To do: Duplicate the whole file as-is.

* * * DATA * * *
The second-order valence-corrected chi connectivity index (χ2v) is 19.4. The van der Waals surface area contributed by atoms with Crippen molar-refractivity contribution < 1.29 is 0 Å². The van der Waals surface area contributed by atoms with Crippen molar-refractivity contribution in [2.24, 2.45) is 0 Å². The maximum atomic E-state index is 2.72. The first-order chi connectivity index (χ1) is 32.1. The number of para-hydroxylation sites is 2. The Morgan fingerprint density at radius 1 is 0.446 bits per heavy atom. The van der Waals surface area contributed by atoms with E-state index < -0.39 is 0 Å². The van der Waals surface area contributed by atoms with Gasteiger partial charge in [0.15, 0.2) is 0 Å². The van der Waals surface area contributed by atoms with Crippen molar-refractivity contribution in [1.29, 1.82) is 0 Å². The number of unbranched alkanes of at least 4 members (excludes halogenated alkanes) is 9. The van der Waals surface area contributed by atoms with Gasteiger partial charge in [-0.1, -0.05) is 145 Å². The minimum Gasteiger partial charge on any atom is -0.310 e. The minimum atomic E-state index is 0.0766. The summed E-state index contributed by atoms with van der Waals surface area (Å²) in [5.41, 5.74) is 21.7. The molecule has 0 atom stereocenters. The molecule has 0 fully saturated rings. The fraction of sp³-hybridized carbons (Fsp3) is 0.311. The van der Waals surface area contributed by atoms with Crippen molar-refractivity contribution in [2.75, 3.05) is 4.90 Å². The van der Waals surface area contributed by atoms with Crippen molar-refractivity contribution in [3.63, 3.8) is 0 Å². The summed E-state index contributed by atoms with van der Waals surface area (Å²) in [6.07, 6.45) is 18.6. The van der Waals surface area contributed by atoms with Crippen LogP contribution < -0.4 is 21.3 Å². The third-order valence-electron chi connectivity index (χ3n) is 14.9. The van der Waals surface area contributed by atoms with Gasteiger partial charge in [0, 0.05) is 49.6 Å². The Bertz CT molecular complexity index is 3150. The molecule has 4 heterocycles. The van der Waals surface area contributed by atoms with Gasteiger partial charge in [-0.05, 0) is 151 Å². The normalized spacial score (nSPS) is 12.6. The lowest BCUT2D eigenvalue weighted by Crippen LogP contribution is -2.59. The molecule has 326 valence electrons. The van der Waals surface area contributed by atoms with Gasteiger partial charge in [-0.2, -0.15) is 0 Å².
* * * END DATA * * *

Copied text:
The second-order valence-corrected chi connectivity index (χ2v) is 19.4. The van der Waals surface area contributed by atoms with Crippen molar-refractivity contribution < 1.29 is 0 Å². The van der Waals surface area contributed by atoms with Crippen molar-refractivity contribution in [2.24, 2.45) is 0 Å². The maximum atomic E-state index is 2.72. The first-order chi connectivity index (χ1) is 32.1. The number of para-hydroxylation sites is 2. The Morgan fingerprint density at radius 1 is 0.446 bits per heavy atom. The van der Waals surface area contributed by atoms with E-state index < -0.39 is 0 Å². The van der Waals surface area contributed by atoms with Gasteiger partial charge in [0.15, 0.2) is 0 Å². The van der Waals surface area contributed by atoms with Crippen molar-refractivity contribution in [1.29, 1.82) is 0 Å². The number of unbranched alkanes of at least 4 members (excludes halogenated alkanes) is 9. The van der Waals surface area contributed by atoms with Gasteiger partial charge in [-0.1, -0.05) is 145 Å². The minimum Gasteiger partial charge on any atom is -0.310 e. The minimum atomic E-state index is 0.0766. The summed E-state index contributed by atoms with van der Waals surface area (Å²) in [5.41, 5.74) is 21.7. The molecule has 0 atom stereocenters. The molecule has 0 fully saturated rings. The fraction of sp³-hybridized carbons (Fsp3) is 0.311. The van der Waals surface area contributed by atoms with Crippen molar-refractivity contribution in [2.75, 3.05) is 4.90 Å². The van der Waals surface area contributed by atoms with Crippen molar-refractivity contribution in [3.63, 3.8) is 0 Å². The summed E-state index contributed by atoms with van der Waals surface area (Å²) in [6.07, 6.45) is 18.6. The van der Waals surface area contributed by atoms with Crippen LogP contribution < -0.4 is 21.3 Å². The third-order valence-electron chi connectivity index (χ3n) is 14.9. The van der Waals surface area contributed by atoms with Gasteiger partial charge in [0, 0.05) is 49.6 Å². The Bertz CT molecular complexity index is 3150. The molecule has 4 heterocycles. The van der Waals surface area contributed by atoms with Gasteiger partial charge in [-0.05, 0) is 151 Å². The normalized spacial score (nSPS) is 12.6. The lowest BCUT2D eigenvalue weighted by Crippen LogP contribution is -2.59. The molecule has 326 valence electrons. The van der Waals surface area contributed by atoms with Gasteiger partial charge in [-0.2, -0.15) is 0 Å².